BMW is expected to launch the first mass-production quad-turbocharged diesel engine for the redesigned 7 Series, and it looks like more turbos will equal at least a little more power. A new report claims the engine will have plenty of grunt.
When it debuts in the 750d model, the quad-turbocharged inline-six will produce 395 horsepower, according to BMW Blog. That’s compared to the 381 hp of the triple-turbocharged 3.0-liter inline-six offered in Europe on the outgoing generation of 7 Series. That engine also produces 546 pound-feet of torque.
The new engine will reportedly be called either B57 TOP or B57S, and could be offered with BMW’s xDrive all-wheel drive system, as in the 740Ld xDrive currently sold in the U.S., and an eight-speed automatic transmission. A previous report said it could produce 408 hp and 590 lb-ft of torque, so this latest figure represents a bit of a downgrade in expectations.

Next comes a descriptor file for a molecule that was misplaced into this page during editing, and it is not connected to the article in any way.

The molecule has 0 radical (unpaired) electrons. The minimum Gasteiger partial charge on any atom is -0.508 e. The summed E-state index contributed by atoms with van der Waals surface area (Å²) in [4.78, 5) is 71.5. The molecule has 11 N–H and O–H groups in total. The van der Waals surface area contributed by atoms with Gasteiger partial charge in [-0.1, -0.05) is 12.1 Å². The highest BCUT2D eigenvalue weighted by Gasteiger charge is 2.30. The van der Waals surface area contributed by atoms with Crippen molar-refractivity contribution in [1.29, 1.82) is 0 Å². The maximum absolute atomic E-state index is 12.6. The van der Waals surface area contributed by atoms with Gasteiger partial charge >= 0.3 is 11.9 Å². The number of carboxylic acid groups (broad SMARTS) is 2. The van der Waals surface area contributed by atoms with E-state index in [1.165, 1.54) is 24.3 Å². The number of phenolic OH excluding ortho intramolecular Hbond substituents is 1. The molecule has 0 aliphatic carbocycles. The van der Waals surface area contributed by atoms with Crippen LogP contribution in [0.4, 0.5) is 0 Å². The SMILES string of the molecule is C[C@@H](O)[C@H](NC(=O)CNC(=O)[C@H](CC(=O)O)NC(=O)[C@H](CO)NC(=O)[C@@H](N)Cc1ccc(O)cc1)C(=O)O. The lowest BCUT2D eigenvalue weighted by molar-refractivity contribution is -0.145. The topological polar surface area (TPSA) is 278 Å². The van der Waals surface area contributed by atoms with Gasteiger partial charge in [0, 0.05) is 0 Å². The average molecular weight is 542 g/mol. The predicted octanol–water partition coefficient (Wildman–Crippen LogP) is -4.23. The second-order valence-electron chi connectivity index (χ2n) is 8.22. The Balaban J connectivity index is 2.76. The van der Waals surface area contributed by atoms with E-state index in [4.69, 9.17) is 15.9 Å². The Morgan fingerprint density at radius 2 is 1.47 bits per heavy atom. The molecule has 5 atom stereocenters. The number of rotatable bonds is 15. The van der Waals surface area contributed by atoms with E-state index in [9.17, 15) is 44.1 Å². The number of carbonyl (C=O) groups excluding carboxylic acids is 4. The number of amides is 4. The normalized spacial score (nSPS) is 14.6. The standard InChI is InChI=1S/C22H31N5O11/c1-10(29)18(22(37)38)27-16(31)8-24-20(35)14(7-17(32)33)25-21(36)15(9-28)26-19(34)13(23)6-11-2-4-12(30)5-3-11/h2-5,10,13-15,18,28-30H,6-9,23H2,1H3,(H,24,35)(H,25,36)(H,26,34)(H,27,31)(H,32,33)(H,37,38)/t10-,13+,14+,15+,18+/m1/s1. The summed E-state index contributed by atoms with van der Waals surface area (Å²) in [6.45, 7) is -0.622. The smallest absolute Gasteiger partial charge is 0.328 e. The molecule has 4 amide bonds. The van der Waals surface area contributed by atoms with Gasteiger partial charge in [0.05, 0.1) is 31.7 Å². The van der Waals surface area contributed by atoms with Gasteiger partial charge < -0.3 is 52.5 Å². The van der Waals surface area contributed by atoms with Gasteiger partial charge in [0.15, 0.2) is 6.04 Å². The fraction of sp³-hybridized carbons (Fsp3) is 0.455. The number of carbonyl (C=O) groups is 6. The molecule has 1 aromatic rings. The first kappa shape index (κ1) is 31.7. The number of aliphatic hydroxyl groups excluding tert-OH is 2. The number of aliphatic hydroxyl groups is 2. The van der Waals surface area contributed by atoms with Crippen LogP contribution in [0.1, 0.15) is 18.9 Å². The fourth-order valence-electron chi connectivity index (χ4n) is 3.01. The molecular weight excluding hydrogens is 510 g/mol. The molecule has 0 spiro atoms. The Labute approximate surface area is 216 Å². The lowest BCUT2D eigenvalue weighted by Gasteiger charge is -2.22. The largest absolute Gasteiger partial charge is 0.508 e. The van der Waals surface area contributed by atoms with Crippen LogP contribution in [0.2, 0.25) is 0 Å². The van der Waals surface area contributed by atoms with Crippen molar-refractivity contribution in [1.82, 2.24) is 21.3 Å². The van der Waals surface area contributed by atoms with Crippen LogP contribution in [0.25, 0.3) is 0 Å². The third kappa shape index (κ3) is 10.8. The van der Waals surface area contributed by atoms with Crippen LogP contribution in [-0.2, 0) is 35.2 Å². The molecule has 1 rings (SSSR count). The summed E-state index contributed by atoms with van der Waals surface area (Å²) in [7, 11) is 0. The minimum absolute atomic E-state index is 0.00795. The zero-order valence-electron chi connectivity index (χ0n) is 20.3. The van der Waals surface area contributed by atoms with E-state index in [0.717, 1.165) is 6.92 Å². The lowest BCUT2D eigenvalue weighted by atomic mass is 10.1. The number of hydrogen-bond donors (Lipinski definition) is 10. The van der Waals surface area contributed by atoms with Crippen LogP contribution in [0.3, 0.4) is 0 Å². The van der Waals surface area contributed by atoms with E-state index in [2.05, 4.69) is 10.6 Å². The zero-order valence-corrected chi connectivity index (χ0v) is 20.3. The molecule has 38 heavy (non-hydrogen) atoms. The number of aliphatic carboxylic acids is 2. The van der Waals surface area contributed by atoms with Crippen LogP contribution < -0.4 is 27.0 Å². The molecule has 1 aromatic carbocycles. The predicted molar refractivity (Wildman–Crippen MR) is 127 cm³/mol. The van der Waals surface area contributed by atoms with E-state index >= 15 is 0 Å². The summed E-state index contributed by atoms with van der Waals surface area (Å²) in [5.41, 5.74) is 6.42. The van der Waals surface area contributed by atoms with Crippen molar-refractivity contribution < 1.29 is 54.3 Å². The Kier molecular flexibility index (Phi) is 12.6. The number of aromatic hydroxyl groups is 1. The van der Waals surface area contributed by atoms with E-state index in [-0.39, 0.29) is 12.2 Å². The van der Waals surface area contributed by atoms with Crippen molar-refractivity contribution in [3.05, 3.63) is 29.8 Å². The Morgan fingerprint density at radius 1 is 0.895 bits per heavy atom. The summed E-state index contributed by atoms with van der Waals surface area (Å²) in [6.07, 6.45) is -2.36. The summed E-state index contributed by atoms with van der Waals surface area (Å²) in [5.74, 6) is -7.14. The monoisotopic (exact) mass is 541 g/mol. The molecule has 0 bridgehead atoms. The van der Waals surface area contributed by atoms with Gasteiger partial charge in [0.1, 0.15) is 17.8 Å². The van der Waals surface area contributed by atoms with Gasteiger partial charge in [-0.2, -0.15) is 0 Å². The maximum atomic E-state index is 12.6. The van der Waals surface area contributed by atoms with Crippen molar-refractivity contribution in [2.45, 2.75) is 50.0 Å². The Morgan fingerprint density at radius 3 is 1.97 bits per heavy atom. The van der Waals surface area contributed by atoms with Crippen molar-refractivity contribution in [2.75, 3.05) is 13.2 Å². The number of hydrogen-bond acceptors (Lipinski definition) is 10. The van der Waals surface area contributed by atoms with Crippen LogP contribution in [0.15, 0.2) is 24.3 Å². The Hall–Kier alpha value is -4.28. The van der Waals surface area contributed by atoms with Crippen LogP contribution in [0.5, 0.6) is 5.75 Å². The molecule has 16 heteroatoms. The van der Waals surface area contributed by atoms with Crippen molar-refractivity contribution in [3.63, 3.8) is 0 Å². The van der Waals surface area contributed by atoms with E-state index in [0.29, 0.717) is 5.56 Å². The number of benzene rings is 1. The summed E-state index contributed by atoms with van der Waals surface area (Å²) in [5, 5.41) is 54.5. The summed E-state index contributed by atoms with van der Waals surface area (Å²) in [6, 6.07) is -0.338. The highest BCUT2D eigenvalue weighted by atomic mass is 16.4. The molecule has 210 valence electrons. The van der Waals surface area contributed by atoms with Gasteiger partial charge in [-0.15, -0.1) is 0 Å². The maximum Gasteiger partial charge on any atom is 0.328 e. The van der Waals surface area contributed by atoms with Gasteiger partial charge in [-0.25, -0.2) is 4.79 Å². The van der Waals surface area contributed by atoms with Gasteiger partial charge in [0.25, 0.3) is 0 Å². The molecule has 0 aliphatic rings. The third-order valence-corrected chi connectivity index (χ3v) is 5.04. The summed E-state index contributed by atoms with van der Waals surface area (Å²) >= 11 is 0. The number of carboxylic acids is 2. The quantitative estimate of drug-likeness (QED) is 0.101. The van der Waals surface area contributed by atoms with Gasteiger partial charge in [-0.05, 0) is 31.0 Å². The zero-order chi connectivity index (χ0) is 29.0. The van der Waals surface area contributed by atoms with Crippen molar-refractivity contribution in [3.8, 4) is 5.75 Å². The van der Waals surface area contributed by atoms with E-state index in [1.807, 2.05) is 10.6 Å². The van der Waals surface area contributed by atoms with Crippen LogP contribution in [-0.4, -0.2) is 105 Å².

No technical details of the quad-turbo engine have been released so far, but there is speculation that it could employ a mix of exhaust-gas driven and electric turbochargers. This could give the engine a more user-friendly powerband by spooling up the electric turbos at lower speeds to cut lag, and allowing the conventional turbos to take over at higher rpm.
The new diesel engine is expected to debut on the 750d xDrive at the 2016 Geneva Motor Show in March. It could eventually find its way into diesel versions of the 5 Series, X5, and X6 as well. All of these models are currently offered as more powerful “50d” variants in Europe, where diesels are much more popular than in the U.S.
Since diesels aren’t quite as common on this side of the Atlantic, it’s unclear whether BMW will offer its new quad-turbocharged engine here, or whether it will become one more piece of automotive forbidden fruit.